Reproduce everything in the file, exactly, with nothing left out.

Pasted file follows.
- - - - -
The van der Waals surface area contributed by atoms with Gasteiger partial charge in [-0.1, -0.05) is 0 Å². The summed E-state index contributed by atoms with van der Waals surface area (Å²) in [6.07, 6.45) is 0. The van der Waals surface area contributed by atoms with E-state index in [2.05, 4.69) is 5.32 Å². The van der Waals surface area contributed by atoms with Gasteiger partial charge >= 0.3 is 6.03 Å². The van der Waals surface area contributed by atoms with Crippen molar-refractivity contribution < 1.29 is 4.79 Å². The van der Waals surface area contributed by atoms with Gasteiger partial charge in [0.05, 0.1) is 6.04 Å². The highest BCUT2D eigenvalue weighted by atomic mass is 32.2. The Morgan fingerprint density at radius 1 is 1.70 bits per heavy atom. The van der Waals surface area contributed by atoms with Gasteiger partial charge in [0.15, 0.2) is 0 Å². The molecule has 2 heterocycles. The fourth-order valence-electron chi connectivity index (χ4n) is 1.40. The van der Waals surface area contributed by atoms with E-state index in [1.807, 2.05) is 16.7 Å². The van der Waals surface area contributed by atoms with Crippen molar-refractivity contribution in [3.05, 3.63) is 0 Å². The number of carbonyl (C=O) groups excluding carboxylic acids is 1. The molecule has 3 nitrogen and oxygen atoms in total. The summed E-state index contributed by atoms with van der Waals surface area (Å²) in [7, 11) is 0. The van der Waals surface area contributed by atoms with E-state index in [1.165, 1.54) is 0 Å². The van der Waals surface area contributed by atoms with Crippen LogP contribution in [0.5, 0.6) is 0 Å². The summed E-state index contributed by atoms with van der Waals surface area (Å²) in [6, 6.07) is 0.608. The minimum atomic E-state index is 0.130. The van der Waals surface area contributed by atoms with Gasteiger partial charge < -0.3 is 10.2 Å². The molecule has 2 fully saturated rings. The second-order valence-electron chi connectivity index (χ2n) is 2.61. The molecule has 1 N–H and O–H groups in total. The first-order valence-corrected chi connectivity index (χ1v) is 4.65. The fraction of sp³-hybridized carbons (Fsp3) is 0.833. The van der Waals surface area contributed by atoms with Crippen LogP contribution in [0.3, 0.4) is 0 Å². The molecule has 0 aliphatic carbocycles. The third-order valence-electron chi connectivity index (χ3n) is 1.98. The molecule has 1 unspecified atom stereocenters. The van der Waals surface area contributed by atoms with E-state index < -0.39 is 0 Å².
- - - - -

The van der Waals surface area contributed by atoms with Gasteiger partial charge in [-0.1, -0.05) is 0 Å². The summed E-state index contributed by atoms with van der Waals surface area (Å²) in [6.07, 6.45) is 0. The van der Waals surface area contributed by atoms with E-state index in [2.05, 4.69) is 5.32 Å². The van der Waals surface area contributed by atoms with Gasteiger partial charge >= 0.3 is 6.03 Å². The van der Waals surface area contributed by atoms with Crippen molar-refractivity contribution < 1.29 is 4.79 Å². The van der Waals surface area contributed by atoms with Gasteiger partial charge in [0.05, 0.1) is 6.04 Å². The highest BCUT2D eigenvalue weighted by atomic mass is 32.2. The Morgan fingerprint density at radius 1 is 1.70 bits per heavy atom. The van der Waals surface area contributed by atoms with Gasteiger partial charge in [0.15, 0.2) is 0 Å². The molecule has 2 heterocycles. The fourth-order valence-electron chi connectivity index (χ4n) is 1.40. The van der Waals surface area contributed by atoms with E-state index in [1.807, 2.05) is 16.7 Å². The van der Waals surface area contributed by atoms with Crippen molar-refractivity contribution in [3.05, 3.63) is 0 Å². The number of carbonyl (C=O) groups excluding carboxylic acids is 1. The molecule has 3 nitrogen and oxygen atoms in total. The summed E-state index contributed by atoms with van der Waals surface area (Å²) in [7, 11) is 0. The van der Waals surface area contributed by atoms with E-state index in [1.165, 1.54) is 0 Å². The van der Waals surface area contributed by atoms with Crippen LogP contribution in [0.5, 0.6) is 0 Å². The summed E-state index contributed by atoms with van der Waals surface area (Å²) in [6, 6.07) is 0.608. The minimum atomic E-state index is 0.130. The van der Waals surface area contributed by atoms with Gasteiger partial charge < -0.3 is 10.2 Å². The molecule has 2 fully saturated rings. The second-order valence-electron chi connectivity index (χ2n) is 2.61. The molecule has 1 N–H and O–H groups in total. The first-order valence-corrected chi connectivity index (χ1v) is 4.65. The fraction of sp³-hybridized carbons (Fsp3) is 0.833. The van der Waals surface area contributed by atoms with Crippen LogP contribution in [0.3, 0.4) is 0 Å². The molecule has 0 aliphatic carbocycles. The third-order valence-electron chi connectivity index (χ3n) is 1.98. The molecule has 1 unspecified atom stereocenters. The van der Waals surface area contributed by atoms with E-state index < -0.39 is 0 Å².